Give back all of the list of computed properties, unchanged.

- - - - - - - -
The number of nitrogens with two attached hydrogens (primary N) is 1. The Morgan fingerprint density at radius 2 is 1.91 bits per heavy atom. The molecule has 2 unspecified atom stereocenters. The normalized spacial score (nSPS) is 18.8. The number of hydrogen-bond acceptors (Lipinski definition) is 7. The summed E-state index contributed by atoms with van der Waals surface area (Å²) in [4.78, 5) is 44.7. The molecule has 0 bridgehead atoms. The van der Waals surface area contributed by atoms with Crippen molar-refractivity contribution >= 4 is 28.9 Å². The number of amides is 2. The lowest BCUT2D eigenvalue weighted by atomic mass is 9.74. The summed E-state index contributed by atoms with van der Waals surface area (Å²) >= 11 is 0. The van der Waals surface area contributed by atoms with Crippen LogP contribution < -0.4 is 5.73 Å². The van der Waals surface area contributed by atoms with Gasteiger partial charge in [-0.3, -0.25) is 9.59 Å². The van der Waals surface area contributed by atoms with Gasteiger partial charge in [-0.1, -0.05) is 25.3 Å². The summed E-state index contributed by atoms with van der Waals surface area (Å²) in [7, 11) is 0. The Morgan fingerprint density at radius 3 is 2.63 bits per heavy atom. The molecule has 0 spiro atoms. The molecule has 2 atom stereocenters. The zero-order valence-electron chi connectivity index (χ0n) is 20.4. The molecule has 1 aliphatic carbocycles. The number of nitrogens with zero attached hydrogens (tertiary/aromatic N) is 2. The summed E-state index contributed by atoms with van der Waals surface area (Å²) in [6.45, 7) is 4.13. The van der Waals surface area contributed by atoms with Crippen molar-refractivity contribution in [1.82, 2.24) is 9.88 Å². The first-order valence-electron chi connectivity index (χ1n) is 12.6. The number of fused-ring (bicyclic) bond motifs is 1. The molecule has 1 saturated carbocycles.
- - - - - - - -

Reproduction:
The number of nitrogens with two attached hydrogens (primary N) is 1. The Morgan fingerprint density at radius 2 is 1.91 bits per heavy atom. The molecule has 2 unspecified atom stereocenters. The normalized spacial score (nSPS) is 18.8. The number of hydrogen-bond acceptors (Lipinski definition) is 7. The summed E-state index contributed by atoms with van der Waals surface area (Å²) in [4.78, 5) is 44.7. The molecule has 0 bridgehead atoms. The van der Waals surface area contributed by atoms with Crippen molar-refractivity contribution >= 4 is 28.9 Å². The number of amides is 2. The lowest BCUT2D eigenvalue weighted by atomic mass is 9.74. The summed E-state index contributed by atoms with van der Waals surface area (Å²) >= 11 is 0. The van der Waals surface area contributed by atoms with Crippen LogP contribution < -0.4 is 5.73 Å². The van der Waals surface area contributed by atoms with Gasteiger partial charge in [-0.3, -0.25) is 9.59 Å². The van der Waals surface area contributed by atoms with Gasteiger partial charge in [-0.1, -0.05) is 25.3 Å². The summed E-state index contributed by atoms with van der Waals surface area (Å²) in [7, 11) is 0. The Morgan fingerprint density at radius 3 is 2.63 bits per heavy atom. The molecule has 0 spiro atoms. The molecule has 2 atom stereocenters. The zero-order valence-electron chi connectivity index (χ0n) is 20.4. The molecule has 1 aliphatic carbocycles. The number of nitrogens with zero attached hydrogens (tertiary/aromatic N) is 2. The summed E-state index contributed by atoms with van der Waals surface area (Å²) in [6.45, 7) is 4.13. The van der Waals surface area contributed by atoms with Crippen molar-refractivity contribution in [1.82, 2.24) is 9.88 Å². The first-order valence-electron chi connectivity index (χ1n) is 12.6. The number of fused-ring (bicyclic) bond motifs is 1. The molecule has 1 saturated carbocycles.